Richard Lederer on how Anne Frank’s diary speaks to us across the years
On March 12, we marked the death 70 years ago of Anne Frank, a young Jewish girl who grew up in Amsterdam during the Nazi occupation of Holland in the Holocaust of World War II.
In July of 1942, Anne’s family was forced into hiding in the upper story of an Amsterdam warehouse, where they remained for 25 months. The rooms became more suffocating than any prison one could imagine. The Franks, who shared the space with another family and with an elderly dentist, were unable to feel the sun’s warmth, unable to breathe fresh air. While the warehouse was in operation during the day, there could be no noise of any kind — no speaking, no unnecessary movements, no running of water.
Then, in 1944, the hideout was discovered by the police. Of the eight who had been crowded into the sealed-off attic rooms, only Mr. Frank survived the ensuing horrors of the concentration camps. In March 1945, two months before the liberation of Holland and three months before her 16th birthday, Anne Frank perished from typhus in the camp at Bergen-Belsen. According to one witness, she “died peacefully, feeling that nothing bad was happening to her.”
Anne may have been devoured by the concentration camps, but her voice was not stilled. From the pages of a small, red-checkered, cloth-covered diary book, she speaks to us across the years. The diary was the favorite gift that Anne received for her 13th birthday. She named it Kitty and determined to express to her new confidante her innermost thoughts, concerns, and desires. Between the covers of Kitty, the young girl, Anne Frank, recorded in Dutch her moving commentary on war and its impact on human beings:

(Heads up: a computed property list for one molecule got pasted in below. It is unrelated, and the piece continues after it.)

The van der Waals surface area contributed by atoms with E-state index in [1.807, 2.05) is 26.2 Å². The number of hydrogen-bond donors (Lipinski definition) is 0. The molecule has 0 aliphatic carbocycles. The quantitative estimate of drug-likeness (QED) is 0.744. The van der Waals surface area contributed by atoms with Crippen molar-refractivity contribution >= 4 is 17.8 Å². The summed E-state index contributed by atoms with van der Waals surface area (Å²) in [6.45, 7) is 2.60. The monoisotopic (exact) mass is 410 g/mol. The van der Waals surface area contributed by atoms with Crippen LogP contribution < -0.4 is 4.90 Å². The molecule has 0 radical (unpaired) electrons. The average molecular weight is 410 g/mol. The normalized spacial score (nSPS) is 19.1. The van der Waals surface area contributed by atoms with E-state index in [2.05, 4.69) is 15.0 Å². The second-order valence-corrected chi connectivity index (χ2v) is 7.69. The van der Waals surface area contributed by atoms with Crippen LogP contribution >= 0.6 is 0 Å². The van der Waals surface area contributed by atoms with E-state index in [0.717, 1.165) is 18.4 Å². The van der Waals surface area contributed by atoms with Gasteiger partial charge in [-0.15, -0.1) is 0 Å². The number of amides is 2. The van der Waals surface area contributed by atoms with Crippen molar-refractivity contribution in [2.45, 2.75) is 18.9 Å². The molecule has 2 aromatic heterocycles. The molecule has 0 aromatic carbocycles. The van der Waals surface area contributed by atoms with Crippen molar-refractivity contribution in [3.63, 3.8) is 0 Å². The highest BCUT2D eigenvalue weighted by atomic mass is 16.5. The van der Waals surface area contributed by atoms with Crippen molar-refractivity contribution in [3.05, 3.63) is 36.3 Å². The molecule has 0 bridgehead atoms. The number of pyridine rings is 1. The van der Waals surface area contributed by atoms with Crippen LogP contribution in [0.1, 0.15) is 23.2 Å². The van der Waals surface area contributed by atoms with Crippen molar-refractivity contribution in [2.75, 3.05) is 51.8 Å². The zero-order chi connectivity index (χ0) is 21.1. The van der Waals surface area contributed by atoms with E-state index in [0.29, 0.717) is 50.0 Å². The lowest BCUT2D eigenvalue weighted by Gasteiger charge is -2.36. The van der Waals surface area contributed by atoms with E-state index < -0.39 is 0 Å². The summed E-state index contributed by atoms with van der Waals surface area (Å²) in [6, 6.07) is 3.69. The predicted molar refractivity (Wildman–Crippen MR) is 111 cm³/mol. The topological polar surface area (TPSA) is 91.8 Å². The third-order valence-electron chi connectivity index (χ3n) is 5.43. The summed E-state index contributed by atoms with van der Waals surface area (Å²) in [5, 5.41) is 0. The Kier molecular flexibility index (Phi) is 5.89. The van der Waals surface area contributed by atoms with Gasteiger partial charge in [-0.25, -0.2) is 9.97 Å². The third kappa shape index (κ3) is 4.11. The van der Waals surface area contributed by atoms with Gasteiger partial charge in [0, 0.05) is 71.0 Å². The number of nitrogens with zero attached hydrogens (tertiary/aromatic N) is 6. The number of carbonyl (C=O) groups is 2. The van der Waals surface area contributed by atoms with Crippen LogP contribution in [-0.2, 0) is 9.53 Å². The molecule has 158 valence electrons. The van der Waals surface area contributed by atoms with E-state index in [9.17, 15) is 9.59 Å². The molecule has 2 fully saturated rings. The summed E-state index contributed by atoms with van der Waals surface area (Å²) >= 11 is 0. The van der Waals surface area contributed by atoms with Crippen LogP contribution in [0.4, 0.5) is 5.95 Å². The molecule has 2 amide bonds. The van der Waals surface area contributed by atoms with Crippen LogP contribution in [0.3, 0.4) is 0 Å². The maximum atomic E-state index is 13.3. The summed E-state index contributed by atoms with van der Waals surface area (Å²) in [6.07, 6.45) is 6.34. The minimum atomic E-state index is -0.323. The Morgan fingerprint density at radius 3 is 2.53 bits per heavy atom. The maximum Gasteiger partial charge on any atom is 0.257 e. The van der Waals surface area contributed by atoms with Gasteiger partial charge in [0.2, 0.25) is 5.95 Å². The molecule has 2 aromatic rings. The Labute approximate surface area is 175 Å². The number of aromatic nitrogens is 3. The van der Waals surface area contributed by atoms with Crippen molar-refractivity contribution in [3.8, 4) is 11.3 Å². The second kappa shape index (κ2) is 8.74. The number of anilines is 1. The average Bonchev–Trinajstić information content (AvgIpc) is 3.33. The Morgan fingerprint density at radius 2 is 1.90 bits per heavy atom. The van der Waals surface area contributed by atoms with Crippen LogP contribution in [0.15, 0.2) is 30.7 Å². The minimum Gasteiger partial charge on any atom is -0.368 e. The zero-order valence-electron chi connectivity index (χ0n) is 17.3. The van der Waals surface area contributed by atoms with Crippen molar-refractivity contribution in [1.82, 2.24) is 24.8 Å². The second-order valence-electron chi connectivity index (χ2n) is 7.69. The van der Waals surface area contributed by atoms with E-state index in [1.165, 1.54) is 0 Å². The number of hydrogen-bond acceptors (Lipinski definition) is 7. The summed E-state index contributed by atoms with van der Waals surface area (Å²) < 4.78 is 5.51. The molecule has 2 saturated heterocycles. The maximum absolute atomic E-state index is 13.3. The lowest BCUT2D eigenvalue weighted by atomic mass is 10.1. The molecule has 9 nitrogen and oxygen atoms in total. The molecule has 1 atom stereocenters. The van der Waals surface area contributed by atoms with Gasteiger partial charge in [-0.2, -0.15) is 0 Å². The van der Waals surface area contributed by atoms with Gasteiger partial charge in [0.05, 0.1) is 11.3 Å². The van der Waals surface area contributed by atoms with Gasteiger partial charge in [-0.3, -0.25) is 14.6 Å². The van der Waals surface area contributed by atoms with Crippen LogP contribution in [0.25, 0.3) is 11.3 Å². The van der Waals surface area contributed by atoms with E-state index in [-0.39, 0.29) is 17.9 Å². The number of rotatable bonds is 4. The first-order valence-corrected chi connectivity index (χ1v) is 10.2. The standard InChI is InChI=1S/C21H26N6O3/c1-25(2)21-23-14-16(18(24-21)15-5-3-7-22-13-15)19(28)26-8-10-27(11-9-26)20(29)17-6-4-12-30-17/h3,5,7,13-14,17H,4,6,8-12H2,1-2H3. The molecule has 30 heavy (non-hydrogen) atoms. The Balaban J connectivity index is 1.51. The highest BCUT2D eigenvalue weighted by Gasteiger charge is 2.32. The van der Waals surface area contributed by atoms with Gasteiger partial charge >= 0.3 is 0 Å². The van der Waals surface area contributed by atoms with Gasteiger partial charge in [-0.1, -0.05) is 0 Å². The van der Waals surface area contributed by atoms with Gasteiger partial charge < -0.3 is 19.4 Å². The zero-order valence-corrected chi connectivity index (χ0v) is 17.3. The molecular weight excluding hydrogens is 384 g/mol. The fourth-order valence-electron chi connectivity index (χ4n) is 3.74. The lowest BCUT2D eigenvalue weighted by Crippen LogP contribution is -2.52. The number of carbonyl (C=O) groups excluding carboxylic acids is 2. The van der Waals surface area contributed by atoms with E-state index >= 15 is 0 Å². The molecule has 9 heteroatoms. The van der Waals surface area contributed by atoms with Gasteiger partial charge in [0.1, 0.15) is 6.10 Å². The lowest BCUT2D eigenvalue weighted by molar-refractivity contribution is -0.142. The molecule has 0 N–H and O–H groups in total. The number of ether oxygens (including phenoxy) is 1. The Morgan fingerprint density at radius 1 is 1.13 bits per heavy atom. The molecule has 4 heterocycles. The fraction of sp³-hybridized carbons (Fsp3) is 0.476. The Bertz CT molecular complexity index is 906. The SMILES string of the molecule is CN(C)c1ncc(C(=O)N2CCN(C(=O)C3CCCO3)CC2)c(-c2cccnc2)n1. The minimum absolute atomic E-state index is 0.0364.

I see the eight of us with our “Secret Annexe” as if we were a little piece of blue heaven, surrounded by heavy black rain clouds. The round, clearly defined spot where we stand is still safe, but the clouds gather more closely about us and the circle which separates us from the approaching danger closes more and more tightly. Now we are so surrounded by danger and darkness that we bump against each other, as we search desperately for a means of escape.
We all look down below, where people are fighting each other, we look above, where it is quiet and beautiful, and meanwhile we are cut off by the great dark mass, which will not let us go upwards, but which stands before us as an impenetrable wall; it tries to crush us, but cannot do so yet. I can only cry and implore: “Oh, if only the black circle could recede and open the way for us!”
Finally, the Franks were betrayed, and on August 4, 1944, the fury of the Gestapo burst upon them. The invaders confiscated the silverware and Chanukah candlestick, but they threw the family’s papers to the floor, including Anne’s diary, which was recovered a year later by Otto Frank, Anne’s father.
The Nazis had failed in their mission. Anne Frank: The Diary of a Young Girl was first published in 1947, has been translated into 65 languages, and has sold more than 35 million copies. The slender Frank house draws an average of 4,000 visitors each day and more than a million each year.
No one has described its impact more eloquently than Anne’s biographer, Ernst Schnabel: “Her voice was preserved out of the millions that were silenced, this voice no louder than a child’s whisper. It has outlasted the shouts of the murderers and soared above the voices of time.”
Richard Lederer, MAT English and education, PhD linguistics, is the author of more than 40 books on language, history, and humor. His newest book, Amazing Words, is a career-capping anthology of bedazzling, beguiling, and bewitching words available now at his website — www.verbivore.com.